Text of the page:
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Our prisoners at the North.

--We have conversed with two prisoners by the last flag of truce boat, one of whom — Alex. Wiel, of the 2d La.,--was from David's Island, N. Y., and the other — Thos. J. Grant, of the 13th Ala.,--from Harrisburg and Baltimore. David's Island is a place of about 90 acres, eighteen miles from New York, and the wounded prisoner is fortunate who gets there.--Some of our wounded were carried there from Gettysburg. Upon their arrival all of their clothes and blankets were burnt, and new and comfortable clothing furnished them. Mr. Weil says the clothing was of the most comfortable character, though the coats, which are U. S. regular coats, have the tails all cut off before they are given to the prisoners.--The men put them on, and thus, according to the jokers among them, became members of the "bob-tail battalion."--The food is excellent, and many delicacies are provided by the kindness of some ladies from New York, who have established three kitchens, independent of the hospital cooking apparatus. These ladies are very kind to the sick, and furnish them almost any sort of food they ask for. The 20th Indiana regiment was recently on guard there, and proved the members to be an an unmitigated set of brutes. They were succeeded by the 1st Massachusetts, who were entirely different, and very kind in their treatment of the men whom they were guarding.--When our wounded officers were sent from there to Johnson's Island, they were each given a $5 greenback. The quartermaster of the post is Mr. John H. Bosher, formerly of Richmond. Another place where the Confederate wounded are well treated is at Harrisburg, Pa. Our informant, Mr. Grant, who was wounded at Gettysburg, says the treatment there was most humane, and that the ladies did everything in their power for the wounded. The accounts of these two gentlemen are cheerful rays in the dark history of Yankee hospitals generally, and David's Island is as different from Fort Delaware as day is from night.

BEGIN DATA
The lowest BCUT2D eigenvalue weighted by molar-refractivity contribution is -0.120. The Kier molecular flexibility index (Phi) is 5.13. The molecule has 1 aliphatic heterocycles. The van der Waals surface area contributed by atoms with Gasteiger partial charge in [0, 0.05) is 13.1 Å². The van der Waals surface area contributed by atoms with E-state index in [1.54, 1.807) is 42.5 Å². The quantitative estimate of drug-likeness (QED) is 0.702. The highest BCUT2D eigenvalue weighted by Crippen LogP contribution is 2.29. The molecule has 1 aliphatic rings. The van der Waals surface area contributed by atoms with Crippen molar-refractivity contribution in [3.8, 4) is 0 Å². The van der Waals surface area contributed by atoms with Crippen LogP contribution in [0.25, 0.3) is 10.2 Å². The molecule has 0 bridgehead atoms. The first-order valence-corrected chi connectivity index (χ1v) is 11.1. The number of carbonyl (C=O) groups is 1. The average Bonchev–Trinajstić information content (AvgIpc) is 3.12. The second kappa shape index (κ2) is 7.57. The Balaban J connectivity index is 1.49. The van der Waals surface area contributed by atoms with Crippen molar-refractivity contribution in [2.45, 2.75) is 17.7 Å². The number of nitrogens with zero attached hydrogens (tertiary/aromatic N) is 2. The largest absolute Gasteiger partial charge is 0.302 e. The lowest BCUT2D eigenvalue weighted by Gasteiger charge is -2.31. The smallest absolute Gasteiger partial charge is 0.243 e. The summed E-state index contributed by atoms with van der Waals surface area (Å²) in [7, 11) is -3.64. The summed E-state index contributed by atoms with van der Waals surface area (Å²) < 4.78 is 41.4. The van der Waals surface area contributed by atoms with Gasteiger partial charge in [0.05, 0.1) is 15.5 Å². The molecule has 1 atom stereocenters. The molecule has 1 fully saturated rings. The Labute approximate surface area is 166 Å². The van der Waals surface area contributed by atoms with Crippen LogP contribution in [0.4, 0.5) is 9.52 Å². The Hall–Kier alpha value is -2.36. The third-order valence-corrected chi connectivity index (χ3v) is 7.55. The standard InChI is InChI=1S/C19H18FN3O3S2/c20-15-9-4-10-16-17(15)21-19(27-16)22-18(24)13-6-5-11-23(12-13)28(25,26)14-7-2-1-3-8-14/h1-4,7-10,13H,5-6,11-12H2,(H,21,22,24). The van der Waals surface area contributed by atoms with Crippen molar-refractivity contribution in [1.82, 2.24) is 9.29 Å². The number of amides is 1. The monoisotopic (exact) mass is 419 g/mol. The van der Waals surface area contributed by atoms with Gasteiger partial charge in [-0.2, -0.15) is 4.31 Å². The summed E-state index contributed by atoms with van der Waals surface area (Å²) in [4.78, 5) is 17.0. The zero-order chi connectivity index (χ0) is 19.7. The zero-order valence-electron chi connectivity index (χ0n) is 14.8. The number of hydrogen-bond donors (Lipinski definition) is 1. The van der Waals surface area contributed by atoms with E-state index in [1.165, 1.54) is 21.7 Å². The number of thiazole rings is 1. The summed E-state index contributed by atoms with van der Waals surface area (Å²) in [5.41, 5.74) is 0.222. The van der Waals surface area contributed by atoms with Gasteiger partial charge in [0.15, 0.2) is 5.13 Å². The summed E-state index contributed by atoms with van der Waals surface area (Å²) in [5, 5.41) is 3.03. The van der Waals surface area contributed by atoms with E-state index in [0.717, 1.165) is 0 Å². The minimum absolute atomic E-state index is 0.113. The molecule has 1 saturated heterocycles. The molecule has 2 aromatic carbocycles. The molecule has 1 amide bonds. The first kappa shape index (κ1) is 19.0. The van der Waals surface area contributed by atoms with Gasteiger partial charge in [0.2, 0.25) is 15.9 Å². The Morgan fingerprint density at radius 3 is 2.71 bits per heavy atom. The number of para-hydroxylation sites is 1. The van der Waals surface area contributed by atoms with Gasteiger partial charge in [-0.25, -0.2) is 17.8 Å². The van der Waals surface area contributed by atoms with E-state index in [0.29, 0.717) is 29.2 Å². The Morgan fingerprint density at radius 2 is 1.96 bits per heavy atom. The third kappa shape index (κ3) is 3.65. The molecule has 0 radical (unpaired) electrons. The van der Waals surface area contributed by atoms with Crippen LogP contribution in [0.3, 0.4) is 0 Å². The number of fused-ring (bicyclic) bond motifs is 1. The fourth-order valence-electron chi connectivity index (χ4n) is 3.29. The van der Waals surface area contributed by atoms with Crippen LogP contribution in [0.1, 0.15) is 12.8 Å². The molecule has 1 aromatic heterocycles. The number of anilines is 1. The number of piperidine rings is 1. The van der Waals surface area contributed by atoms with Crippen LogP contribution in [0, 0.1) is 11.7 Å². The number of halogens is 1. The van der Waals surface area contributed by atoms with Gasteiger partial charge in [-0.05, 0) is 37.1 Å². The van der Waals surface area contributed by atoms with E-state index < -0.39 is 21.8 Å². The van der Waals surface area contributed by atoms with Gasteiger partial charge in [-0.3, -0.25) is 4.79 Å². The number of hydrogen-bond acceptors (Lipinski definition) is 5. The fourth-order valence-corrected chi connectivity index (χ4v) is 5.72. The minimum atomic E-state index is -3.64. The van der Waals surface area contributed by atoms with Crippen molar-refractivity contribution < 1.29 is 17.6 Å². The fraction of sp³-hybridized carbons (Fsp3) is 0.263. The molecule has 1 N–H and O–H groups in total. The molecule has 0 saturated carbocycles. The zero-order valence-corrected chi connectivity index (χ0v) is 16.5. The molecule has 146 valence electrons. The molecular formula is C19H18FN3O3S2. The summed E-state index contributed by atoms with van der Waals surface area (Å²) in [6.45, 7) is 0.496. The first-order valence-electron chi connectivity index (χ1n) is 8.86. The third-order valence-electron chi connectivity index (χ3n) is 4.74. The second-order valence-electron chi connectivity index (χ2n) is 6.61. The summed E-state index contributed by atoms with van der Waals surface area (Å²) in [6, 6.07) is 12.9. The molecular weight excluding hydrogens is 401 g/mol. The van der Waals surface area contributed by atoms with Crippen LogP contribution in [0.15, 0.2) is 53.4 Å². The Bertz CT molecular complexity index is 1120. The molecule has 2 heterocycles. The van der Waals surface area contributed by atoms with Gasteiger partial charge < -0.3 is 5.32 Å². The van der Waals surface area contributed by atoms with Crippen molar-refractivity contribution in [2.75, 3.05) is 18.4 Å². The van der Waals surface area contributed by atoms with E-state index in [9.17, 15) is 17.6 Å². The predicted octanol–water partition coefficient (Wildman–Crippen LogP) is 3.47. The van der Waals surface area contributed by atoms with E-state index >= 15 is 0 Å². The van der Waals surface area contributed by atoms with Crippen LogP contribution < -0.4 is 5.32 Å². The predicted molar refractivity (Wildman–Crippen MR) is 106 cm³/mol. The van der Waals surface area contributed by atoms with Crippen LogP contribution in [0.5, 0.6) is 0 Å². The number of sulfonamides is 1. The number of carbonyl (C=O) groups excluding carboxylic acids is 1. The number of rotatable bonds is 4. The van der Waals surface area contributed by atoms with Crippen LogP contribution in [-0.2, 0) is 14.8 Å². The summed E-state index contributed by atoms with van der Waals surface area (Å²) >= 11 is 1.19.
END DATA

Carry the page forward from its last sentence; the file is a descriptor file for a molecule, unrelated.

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Thomas J. Grant (2)
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